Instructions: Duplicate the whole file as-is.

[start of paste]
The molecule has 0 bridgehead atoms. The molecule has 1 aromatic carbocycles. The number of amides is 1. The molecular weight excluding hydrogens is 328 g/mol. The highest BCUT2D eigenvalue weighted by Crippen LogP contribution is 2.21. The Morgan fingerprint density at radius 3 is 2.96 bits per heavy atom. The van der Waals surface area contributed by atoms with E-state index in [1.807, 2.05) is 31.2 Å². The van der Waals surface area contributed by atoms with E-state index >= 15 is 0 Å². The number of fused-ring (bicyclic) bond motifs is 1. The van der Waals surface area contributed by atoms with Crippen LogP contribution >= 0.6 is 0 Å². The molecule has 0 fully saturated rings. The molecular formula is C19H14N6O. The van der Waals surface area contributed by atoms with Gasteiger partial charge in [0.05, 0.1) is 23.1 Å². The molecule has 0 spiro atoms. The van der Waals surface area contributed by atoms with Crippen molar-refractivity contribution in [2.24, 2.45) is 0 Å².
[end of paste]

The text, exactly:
The molecule has 0 bridgehead atoms. The molecule has 1 aromatic carbocycles. The number of amides is 1. The molecular weight excluding hydrogens is 328 g/mol. The highest BCUT2D eigenvalue weighted by Crippen LogP contribution is 2.21. The Morgan fingerprint density at radius 3 is 2.96 bits per heavy atom. The van der Waals surface area contributed by atoms with E-state index in [1.807, 2.05) is 31.2 Å². The van der Waals surface area contributed by atoms with E-state index >= 15 is 0 Å². The number of fused-ring (bicyclic) bond motifs is 1. The van der Waals surface area contributed by atoms with Crippen LogP contribution >= 0.6 is 0 Å². The molecule has 0 fully saturated rings. The molecular formula is C19H14N6O. The van der Waals surface area contributed by atoms with Gasteiger partial charge in [0.05, 0.1) is 23.1 Å². The molecule has 0 spiro atoms. The van der Waals surface area contributed by atoms with Crippen molar-refractivity contribution in [2.24, 2.45) is 0 Å².